EU ministers back ban on menthol cigarettes

European Union health ministers on Friday approved plans to ban menthol and other flavoured cigarettes as part of a crackdown on youth smoking.

But the ministers reduced the size of mandatory health warnings on packages, including pictures of diseased organs, and they stopped short of banning "slim" cigarettes.

The proposed legislation must now be voted on by the . If they approve the law it could be in force across the 27-nation bloc within three years.

Irish Health Minister James Reilly, whose country holds the rotating presidency of the European Union, said it was a "a huge step forward in the fight against ".

"We cannot have a situation where we have a product that kills 700,000 Europeans every year looking to replace those customers with children, because that's where the advertising is focused," he said.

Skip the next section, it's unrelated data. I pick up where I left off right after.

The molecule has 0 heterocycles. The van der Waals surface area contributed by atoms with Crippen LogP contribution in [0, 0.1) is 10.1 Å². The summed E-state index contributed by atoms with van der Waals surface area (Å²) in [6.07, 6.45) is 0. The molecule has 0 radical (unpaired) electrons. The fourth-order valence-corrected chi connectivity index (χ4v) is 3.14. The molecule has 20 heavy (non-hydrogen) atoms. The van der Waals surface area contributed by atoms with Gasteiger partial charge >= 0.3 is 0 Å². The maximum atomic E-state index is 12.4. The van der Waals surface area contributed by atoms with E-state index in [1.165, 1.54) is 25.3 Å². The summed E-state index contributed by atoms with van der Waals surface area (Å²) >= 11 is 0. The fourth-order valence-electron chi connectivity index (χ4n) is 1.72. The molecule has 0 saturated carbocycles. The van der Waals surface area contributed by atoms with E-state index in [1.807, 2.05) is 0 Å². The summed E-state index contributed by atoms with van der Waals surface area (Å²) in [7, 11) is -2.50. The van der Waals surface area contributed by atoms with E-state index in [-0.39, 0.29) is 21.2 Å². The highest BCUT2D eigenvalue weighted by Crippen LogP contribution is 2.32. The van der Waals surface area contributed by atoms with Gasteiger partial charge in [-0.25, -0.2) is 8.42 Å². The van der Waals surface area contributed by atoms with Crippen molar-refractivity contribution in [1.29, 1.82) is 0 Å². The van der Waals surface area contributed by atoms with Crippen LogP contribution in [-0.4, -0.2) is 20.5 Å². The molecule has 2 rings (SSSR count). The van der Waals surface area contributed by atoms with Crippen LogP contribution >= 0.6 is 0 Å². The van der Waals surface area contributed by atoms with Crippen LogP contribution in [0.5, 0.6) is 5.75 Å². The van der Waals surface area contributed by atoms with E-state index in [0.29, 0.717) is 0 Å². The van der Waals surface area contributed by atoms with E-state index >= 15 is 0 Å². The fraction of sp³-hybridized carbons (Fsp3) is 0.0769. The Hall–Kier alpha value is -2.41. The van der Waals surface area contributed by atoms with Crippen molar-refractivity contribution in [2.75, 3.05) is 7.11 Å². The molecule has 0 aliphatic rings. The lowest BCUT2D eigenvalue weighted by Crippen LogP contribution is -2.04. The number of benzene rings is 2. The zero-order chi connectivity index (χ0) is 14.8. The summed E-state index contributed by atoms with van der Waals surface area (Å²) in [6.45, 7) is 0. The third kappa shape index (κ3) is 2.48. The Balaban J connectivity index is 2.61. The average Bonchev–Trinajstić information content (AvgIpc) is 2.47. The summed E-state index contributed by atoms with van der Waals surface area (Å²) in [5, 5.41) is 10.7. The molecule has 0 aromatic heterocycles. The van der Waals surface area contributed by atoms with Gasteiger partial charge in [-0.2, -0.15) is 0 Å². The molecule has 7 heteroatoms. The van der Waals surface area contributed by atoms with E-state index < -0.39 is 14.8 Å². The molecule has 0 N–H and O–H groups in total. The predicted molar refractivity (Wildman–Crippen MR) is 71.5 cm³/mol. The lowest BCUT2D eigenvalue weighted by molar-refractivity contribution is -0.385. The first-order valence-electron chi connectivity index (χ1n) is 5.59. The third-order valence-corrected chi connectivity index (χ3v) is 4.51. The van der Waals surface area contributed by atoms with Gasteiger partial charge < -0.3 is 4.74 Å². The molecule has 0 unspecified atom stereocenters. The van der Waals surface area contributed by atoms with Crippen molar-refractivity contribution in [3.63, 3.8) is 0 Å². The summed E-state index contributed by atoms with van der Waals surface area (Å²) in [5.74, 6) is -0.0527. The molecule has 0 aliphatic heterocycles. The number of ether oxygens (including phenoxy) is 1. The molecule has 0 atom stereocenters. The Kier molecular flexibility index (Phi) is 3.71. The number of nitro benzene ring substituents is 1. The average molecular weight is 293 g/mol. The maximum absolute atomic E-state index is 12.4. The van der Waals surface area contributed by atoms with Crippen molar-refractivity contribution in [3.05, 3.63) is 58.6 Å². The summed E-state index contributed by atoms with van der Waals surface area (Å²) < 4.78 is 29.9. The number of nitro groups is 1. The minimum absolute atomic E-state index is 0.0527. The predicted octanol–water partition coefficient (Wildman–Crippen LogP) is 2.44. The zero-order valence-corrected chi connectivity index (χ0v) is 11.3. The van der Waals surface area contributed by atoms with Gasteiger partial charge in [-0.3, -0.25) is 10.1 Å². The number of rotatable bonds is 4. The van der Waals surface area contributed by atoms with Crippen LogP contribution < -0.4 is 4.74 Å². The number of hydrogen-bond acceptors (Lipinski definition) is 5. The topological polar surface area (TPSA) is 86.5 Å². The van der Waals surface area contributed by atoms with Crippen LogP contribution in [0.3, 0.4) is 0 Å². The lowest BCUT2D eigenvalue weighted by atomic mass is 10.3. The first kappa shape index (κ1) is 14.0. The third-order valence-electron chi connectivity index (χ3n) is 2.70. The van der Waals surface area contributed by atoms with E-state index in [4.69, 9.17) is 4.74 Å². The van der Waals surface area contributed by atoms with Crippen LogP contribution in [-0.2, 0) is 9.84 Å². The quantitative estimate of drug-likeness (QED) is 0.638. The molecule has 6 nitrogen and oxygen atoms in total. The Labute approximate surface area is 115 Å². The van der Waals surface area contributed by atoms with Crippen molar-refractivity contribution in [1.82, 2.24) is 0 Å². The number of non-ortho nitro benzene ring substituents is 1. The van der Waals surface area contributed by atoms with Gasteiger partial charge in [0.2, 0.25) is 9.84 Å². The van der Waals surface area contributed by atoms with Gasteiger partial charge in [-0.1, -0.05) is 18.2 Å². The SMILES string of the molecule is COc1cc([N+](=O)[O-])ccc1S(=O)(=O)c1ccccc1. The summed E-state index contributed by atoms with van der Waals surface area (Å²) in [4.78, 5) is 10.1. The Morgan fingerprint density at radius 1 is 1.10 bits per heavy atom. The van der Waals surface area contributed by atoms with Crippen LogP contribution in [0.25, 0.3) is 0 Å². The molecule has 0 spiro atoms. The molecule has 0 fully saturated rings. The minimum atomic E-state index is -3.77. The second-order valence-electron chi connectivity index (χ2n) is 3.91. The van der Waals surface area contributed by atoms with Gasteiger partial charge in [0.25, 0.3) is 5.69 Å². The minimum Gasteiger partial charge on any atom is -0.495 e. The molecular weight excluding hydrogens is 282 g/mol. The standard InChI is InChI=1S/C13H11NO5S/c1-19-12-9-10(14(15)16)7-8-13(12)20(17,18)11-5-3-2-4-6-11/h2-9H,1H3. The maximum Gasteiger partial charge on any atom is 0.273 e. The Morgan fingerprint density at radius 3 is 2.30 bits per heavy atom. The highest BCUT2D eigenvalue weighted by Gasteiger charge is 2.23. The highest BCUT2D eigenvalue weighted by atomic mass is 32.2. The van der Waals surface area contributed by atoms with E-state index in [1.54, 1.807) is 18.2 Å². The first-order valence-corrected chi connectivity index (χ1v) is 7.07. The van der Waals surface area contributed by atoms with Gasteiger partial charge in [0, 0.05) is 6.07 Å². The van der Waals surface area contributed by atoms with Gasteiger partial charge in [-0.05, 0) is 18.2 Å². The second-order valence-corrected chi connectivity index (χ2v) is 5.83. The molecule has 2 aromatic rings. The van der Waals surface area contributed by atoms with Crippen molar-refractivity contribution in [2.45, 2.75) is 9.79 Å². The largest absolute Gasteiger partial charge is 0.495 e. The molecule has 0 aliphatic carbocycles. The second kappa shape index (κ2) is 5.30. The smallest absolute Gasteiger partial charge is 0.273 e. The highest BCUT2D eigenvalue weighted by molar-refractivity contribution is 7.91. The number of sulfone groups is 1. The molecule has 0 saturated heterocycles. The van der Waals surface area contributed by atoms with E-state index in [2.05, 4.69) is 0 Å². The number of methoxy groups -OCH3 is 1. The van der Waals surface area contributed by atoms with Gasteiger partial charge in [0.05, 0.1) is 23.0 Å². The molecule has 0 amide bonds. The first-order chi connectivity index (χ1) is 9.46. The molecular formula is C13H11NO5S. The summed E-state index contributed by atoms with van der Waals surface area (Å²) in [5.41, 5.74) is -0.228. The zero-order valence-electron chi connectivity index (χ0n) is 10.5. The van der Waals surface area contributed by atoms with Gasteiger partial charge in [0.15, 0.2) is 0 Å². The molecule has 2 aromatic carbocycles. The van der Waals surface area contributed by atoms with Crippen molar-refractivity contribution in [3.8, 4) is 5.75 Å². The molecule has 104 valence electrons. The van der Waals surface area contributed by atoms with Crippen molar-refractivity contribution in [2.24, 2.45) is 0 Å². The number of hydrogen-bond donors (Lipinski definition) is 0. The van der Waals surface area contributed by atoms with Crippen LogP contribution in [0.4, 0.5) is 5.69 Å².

The health ministers backed the plans despite objections from some countries that they would have a negative , an argument strongly backed by .

EU Health Commissioner Tonio Borg, himself a former smoker, said he believed the ban could be in place within three years, providing that it is passed by European MPs.

The proposed legislation was released in December by the European Commission—the executive arm of the EU—and has since been under consideration by the bloc's ministers.

The health ministers meeting on Friday agreed a ban on with a "characterising flavour" other than tobacco, for example fruit or menthol, which are particularly believed to target the young, according to a statement from the Irish presidency.

They also agreed to force tobacco companies to cover 65 percent of with written and gruesome pictures of diseased body parts.

But that figure is down from the 75 percent of packaging that was proposed in December.

One person involved in the negotiations however pointed out that it was an improvement from the current level of 40 percent.

Britain meanwhile secured the possibility for individual EU states to insist on plain packaging.

The ministers agreed on minimum packaging including a ban on "lipstick-style" packs popular with young people, it said.

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